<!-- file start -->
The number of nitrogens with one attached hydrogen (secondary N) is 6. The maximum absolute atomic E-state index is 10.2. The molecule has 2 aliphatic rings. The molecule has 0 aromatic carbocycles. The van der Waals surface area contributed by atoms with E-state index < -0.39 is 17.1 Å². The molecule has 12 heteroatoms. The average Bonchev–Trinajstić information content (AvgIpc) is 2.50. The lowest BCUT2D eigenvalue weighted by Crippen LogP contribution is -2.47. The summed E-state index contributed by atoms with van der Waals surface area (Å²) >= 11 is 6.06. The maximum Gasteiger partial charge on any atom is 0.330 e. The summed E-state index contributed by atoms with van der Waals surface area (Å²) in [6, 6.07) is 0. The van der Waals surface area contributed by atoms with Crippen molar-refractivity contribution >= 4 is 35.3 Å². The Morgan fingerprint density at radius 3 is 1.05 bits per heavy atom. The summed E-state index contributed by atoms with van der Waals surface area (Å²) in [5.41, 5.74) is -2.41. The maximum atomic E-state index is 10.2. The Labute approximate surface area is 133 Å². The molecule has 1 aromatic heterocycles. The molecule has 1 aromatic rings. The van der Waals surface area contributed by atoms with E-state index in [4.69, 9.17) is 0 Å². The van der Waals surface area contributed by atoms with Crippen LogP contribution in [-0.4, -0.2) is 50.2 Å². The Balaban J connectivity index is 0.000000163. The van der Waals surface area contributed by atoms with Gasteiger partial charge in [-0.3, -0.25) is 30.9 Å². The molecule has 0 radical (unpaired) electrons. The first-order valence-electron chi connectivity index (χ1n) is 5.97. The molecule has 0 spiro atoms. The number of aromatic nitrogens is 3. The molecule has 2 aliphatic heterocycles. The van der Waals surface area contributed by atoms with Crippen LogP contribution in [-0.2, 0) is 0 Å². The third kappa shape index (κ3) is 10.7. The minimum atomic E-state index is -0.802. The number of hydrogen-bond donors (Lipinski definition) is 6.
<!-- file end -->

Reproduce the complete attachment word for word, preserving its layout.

The number of nitrogens with one attached hydrogen (secondary N) is 6. The maximum absolute atomic E-state index is 10.2. The molecule has 2 aliphatic rings. The molecule has 0 aromatic carbocycles. The van der Waals surface area contributed by atoms with E-state index < -0.39 is 17.1 Å². The molecule has 12 heteroatoms. The average Bonchev–Trinajstić information content (AvgIpc) is 2.50. The lowest BCUT2D eigenvalue weighted by Crippen LogP contribution is -2.47. The summed E-state index contributed by atoms with van der Waals surface area (Å²) >= 11 is 6.06. The maximum Gasteiger partial charge on any atom is 0.330 e. The summed E-state index contributed by atoms with van der Waals surface area (Å²) in [6, 6.07) is 0. The van der Waals surface area contributed by atoms with Crippen molar-refractivity contribution >= 4 is 35.3 Å². The Morgan fingerprint density at radius 3 is 1.05 bits per heavy atom. The summed E-state index contributed by atoms with van der Waals surface area (Å²) in [5.41, 5.74) is -2.41. The maximum atomic E-state index is 10.2. The Labute approximate surface area is 133 Å². The molecule has 1 aromatic heterocycles. The molecule has 1 aromatic rings. The van der Waals surface area contributed by atoms with E-state index in [4.69, 9.17) is 0 Å². The van der Waals surface area contributed by atoms with Crippen LogP contribution in [-0.4, -0.2) is 50.2 Å². The Balaban J connectivity index is 0.000000163. The van der Waals surface area contributed by atoms with Gasteiger partial charge in [-0.3, -0.25) is 30.9 Å². The molecule has 0 radical (unpaired) electrons. The first-order valence-electron chi connectivity index (χ1n) is 5.97. The molecule has 0 spiro atoms. The number of aromatic nitrogens is 3. The molecule has 2 aliphatic heterocycles. The van der Waals surface area contributed by atoms with Crippen LogP contribution in [-0.2, 0) is 0 Å². The third kappa shape index (κ3) is 10.7. The minimum atomic E-state index is -0.802. The number of hydrogen-bond donors (Lipinski definition) is 6.